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Nelson, Shirley Jean

shirley nelson

Dec. 18, 1937 — April 15, 2021

Passing peacefully out of this world into the next, it is with great sorrow that we wish to inform you of the loss of our dear mother, grandmother, aunt and friend on Thursday, April 15, 2021, after a brief struggle with congestive heart failure.

Shirley Jean Nelson was the last of six children born to Clara and John Carmichael on Dec. 18, 1937 in Fort Macleod in the old hospital close to the Oldman River.

She leaves behind to mourn her passing daughter Debbie (Ed) Pickens; grandson Gabriel of Claresholm; son Rob Gedcke of Red Deer; grandsons Justin (Nikki) Gedcke of Lethbridge and Cameron Gedcke of Red Deer; granddaughter Shellaine Gedcke and great grandsons Landon and Hunter, all of Lethbridge; 14 nieces and nephews; and many friends, especially close friends Alphonse and Doreen Van Langen and Larry Leavitt.

Shirley was predeceased by her husband Lloyd Nelson in 2012; parents Clara and John Carmichael; older sisters and brothers-in-law Kay (Al) Pearson, Mary (Walter) Zech and Marg (Ted) Zech; older brother and sister-in-law Don (Rogere) Carmichael and younger brother Dave Carmichael.

Shirley was raised on the farm west and south of Monarch in a three-room house where the wind would blow sand through the cracks in the walls in summer and snow in the winter. There was no plumbing, just an outhouse, no electricity. The land wasn’t good to grow much of anything because it was mostly sand — they were dirt poor. Shirley’s mother, Clara, worked hard raising her children, hauling water from the well, which was a quarter of a mile from the house, grew a large vegetable garden, raised chickens for the eggs and food and milked the cows and made cream and butter. Life was difficult because there was never enough money. Shirley remembered her mother sewing dresses out of flour sacks and mending her coat, patching it up, later reminding her of Dolly Parton’s song Coat of Many Colors. The kids walked to school uphill both ways; anyone driving that Monarch hill knows that to be true. One day a coyote was spotted following them to school, so their dad took them in the wagon after that. Not long after, an RCMP came to let them know that a cougar had been spotted along the river bottom. It wasn’t long before the kids were bused to Fort Macleod school. Shirley was in Grade 4 and her teacher was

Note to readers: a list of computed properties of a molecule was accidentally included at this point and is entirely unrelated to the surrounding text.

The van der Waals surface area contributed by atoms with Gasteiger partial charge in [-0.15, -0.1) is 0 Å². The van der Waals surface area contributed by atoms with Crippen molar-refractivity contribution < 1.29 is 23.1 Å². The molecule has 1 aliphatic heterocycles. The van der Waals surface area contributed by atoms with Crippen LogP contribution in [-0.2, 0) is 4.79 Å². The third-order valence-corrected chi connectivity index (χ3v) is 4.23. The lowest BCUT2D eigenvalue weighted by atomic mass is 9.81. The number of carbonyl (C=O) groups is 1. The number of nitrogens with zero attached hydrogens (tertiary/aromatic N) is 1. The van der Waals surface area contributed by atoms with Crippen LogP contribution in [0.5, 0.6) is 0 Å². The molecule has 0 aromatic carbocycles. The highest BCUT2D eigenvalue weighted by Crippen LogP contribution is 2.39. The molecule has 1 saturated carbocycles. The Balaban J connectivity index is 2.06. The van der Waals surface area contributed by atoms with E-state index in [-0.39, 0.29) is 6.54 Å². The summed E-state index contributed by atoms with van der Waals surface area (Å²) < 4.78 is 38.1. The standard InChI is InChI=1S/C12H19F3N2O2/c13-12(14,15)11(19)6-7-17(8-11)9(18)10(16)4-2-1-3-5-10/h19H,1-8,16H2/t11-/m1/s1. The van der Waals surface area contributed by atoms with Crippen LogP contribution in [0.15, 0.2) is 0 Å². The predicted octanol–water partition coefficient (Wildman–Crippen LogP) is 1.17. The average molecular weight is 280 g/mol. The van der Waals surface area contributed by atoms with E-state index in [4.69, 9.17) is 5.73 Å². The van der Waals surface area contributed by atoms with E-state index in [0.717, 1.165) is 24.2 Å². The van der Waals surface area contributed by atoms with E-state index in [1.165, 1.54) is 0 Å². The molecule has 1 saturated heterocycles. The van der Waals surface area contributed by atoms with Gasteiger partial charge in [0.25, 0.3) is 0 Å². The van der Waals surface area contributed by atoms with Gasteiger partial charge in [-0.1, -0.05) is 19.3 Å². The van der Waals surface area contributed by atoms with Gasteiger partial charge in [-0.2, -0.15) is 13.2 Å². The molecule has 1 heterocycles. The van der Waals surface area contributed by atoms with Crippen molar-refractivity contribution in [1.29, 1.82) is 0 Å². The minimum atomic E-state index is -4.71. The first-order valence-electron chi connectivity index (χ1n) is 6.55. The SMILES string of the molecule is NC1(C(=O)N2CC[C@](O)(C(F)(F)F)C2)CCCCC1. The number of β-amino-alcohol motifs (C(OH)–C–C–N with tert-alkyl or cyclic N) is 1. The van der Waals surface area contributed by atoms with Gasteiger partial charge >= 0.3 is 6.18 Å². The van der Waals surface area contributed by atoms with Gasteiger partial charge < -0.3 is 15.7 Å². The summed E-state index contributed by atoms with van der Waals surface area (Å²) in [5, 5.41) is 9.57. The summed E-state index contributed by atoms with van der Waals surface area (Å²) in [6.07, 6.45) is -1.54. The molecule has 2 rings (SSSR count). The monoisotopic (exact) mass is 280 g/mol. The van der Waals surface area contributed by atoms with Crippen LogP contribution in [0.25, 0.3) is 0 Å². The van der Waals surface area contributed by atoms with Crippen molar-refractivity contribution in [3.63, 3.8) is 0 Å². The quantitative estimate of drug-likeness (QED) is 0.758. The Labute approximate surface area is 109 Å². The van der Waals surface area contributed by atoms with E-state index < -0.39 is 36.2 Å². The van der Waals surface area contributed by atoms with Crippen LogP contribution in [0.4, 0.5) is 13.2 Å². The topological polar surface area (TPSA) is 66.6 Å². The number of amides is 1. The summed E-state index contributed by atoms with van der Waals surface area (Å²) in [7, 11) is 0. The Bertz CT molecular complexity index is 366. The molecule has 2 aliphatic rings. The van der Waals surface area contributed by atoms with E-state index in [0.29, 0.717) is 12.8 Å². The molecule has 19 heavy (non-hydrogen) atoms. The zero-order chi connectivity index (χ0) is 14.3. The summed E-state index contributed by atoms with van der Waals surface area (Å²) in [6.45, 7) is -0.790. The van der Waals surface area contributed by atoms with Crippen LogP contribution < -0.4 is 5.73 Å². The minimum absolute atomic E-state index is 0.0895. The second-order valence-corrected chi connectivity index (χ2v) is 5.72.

Miss Hutchinson. Shirley remembered all of her teachers from Grade 1 to Grade 11. Miss Hutchings was her Grade 7 teacher, who years later taught her daughter Debbie. Shirley remembered trading sandwiches for the town kid’s store-bought white bread for her mom’s homemade bread. She had a good friend she stayed within the town, and they would go to movies in the Empress Theatre; that was a real treat for her.

Shirley’s siblings left home as teenagers because there was never enough money. Her oldest sister Kay left at 15 to work at the Galt 

Hospital in Lethbridge, Mary went to Calgary and worked in the 

“San” TB Sanitorium at 16, Don left at 15 to live with his mother’s brother in Trail, B.C. and worked at the smelter there briefly, decided to join the armed forces, became a fireman and never looked back. That left the three youngest on the farm. They had a pony they’d ride if they could get on. They’d climb on the fence with the pony beside them, but as they were ready to climb on, the pony would step sideways, and they’d fall to the ground, smart pony. They also rode their bike, one to share amongst them, to the “dunes,” where all the sand would end up when the wind blew it to the far corner of their land.